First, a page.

Is CAN-SPAM Canned? The New Era of Email Marketing
- Spam shift. Email spam definitions have evolved, making anti-spam law CAN-SPAM less relevant in today’s environment.
- New standards. Unsolicited emails are now filtered out effectively, prompting a shift towards higher standards set by mailbox providers.
- Legal lag. Anti-spam laws like CAN-SPAM are becoming outdated as mailbox providers like Gmail and Yahoo set stricter rules.
The US’s anti-spam law, the Controlling the Assault of Non-Solicited Pornography And Marketing (CAN-SPAM) Act, was passed way back in 2003. That was well before much stronger anti-spam laws were passed in other countries, most notably CASL in Canada and GDPR in the EU, which have set email marketing standards for multinational American brands.
But, more importantly, CAN-SPAM was passed before mailbox providers upped their spam filtering game so much that they effectively eradicated traditional, malicious spam.
With spam almost entirely blocked before reaching even consumers’ spam folders, much less their inboxes, consumers were left with a Report spam button that they didn’t quite know what to do with. With no malicious messages they didn’t request from unknown senders to report as spam, consumers started using the Report spam button to complain about other messages. For instance, they used it to nix unwanted emails from brands they knew — and even to banish emails they gave brands permission to send to them.
Let’s take a look at the anti-spam law, CAN-SPAM.
Of course, that’s just one way in which mailbox providers have led the way on fighting spam and, indeed, establishing the rules of engagement for email marketers. Last month, for instance, in an unprecedented collaboration, Google and Yahoo released joint email standards on authentication, spam complaint rates, and more that go into effect in February 2024.
That announcement made one of my colleagues ask, “I wonder what the FTC thinks about this?” Of course, as private businesses, mailbox providers are allowed to set higher standards. But as I thought more about everything major mailbox providers have done, I asked a different question: Is CAN-SPAM now meaningless?
Let’s answer that question by exploring the core tenets of CAN-SPAM and what the major inbox providers require of senders.
Related Article: 7 Burning Questions About Email Unsubscribes
Anti-Spam Law: Permission Not Required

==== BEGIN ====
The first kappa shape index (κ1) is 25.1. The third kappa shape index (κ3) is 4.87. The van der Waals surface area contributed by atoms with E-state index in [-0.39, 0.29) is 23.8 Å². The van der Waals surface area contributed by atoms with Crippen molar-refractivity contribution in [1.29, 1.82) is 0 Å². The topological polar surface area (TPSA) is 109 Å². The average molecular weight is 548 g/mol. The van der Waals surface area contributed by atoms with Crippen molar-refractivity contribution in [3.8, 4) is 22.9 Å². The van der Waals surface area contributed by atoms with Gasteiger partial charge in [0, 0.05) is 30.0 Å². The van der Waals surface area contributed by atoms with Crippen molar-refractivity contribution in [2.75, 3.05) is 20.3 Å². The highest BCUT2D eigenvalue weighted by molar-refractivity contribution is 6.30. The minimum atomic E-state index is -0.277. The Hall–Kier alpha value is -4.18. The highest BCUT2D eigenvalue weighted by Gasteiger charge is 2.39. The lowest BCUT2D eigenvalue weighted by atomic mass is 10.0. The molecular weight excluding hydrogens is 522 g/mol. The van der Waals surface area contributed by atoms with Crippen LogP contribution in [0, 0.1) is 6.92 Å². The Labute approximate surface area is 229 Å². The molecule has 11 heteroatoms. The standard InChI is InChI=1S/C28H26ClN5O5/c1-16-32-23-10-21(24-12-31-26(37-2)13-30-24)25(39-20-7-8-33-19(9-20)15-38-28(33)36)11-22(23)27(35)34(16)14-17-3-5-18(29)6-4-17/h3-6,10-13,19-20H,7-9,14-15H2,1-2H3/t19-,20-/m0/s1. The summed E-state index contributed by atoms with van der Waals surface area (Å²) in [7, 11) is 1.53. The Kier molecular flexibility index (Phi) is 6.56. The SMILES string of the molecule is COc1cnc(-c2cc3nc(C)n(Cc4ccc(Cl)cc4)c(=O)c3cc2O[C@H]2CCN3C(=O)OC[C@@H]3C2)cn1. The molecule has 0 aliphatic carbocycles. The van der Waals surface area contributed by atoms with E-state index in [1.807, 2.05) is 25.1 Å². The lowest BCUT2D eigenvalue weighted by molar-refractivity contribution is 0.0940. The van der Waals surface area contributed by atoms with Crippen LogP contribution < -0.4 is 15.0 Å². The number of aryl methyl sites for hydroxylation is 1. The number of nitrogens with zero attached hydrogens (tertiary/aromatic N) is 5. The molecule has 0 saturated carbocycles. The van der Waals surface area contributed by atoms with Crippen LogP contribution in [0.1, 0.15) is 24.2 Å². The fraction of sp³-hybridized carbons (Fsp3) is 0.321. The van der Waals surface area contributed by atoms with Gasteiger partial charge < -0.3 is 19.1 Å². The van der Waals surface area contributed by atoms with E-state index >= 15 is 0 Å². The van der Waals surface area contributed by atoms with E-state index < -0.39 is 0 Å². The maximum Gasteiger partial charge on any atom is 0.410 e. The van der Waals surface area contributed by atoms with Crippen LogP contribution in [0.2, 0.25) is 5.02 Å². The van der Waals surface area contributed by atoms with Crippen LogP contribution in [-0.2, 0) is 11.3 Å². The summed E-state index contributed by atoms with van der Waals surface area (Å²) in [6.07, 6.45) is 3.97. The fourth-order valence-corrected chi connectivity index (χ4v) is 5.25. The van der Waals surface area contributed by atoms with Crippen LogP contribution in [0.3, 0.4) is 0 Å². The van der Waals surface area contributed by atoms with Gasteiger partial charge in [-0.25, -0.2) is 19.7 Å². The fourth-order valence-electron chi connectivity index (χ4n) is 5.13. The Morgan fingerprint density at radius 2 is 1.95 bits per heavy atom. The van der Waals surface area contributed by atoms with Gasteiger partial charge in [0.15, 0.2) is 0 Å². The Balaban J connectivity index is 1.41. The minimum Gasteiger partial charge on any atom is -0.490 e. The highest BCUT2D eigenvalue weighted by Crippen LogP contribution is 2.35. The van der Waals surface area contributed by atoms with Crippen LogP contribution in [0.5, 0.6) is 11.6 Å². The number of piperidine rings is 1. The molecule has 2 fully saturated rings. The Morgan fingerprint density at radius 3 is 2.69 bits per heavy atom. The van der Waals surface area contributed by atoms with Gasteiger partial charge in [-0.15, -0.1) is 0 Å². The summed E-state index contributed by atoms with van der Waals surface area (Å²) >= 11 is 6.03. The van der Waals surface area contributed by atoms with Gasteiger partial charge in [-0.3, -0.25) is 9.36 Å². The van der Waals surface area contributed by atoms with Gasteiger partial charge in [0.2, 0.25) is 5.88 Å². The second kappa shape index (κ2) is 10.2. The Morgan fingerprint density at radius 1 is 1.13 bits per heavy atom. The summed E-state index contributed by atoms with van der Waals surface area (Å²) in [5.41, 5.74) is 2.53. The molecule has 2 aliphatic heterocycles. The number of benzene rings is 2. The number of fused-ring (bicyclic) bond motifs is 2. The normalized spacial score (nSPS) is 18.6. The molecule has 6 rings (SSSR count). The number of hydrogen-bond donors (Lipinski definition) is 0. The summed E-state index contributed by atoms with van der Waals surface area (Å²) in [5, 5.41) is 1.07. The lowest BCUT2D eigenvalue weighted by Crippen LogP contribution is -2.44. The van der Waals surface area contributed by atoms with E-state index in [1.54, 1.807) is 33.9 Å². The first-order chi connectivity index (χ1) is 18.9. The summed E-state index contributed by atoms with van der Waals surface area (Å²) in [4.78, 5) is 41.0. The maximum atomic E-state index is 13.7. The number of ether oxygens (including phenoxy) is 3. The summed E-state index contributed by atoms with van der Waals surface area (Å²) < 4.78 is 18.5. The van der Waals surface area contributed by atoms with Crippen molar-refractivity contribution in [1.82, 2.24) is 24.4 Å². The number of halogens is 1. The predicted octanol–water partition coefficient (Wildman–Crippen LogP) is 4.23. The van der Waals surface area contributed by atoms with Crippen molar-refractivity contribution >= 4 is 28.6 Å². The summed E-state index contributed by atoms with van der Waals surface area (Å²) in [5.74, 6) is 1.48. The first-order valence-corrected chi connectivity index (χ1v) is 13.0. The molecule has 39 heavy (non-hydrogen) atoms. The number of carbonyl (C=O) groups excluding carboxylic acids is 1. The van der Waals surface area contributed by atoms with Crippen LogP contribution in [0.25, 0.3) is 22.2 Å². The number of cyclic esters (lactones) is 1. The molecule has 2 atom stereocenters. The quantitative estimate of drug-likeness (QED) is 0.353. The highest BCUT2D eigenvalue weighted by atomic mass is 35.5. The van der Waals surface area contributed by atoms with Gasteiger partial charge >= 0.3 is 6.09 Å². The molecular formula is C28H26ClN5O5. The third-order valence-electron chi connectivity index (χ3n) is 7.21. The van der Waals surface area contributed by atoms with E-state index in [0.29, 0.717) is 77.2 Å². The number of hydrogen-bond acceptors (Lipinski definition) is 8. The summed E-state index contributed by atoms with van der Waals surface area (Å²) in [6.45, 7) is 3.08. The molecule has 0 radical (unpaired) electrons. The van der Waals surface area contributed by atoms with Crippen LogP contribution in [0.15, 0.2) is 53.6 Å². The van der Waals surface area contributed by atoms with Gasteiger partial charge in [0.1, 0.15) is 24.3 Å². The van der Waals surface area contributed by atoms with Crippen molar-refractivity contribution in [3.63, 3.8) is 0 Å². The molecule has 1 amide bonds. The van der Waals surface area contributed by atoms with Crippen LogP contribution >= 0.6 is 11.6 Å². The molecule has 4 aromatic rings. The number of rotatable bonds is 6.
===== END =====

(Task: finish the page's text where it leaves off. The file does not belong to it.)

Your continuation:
CAN-SPAM says senders can email whomever they want, so long as they give them a way to opt out (more on that in a moment). In contrast to opt-in marketing laws like CASL and GDPR, CAN-SPAM codifies opt-out marketing, which doesn’t require permission from recipients.
Mailbox providers say nay. While they don’t mandate permission per-se, they give their users the ability to report a sender’s emails as spam. When a recipient does that, your emails don’t reach their inbox anymore. And if enough of your recipients do that, then none of your emails reach any of the inboxes controlled by the provider.
Gmail specifies in its Email Sender Guidelines that senders should “aim to keep your spam rate below 0.10%.” Moreover, they say senders should “avoid a spam rate of 0.30% or higher, especially for any sustained period of time.” Yahoo says it will follow this same standard. This is the first time that mailbox providers have spelled out exactly the complaint thresholds they don’t want to see exceeded.
Related Article: The Gmail Promotions Tab: 10 Years of Email Marketing Misunderstandings
Provide an Easy Way to Unsubscribe
CAN-SPAM says senders must include unsubscribe links in all promotional emails — that is, all emails that aren’t transactional in nature. Moreover, it stipulates that unsubscribe processes should be simple and clear, and that senders can’t require additional information from people who want to opt out.
For example, that prohibits senders from requiring people to create or log into an account in order to unsubscribe. It also prohibits them from asking for the person’s name or even their email address, as all of that unnecessarily burdens consumers.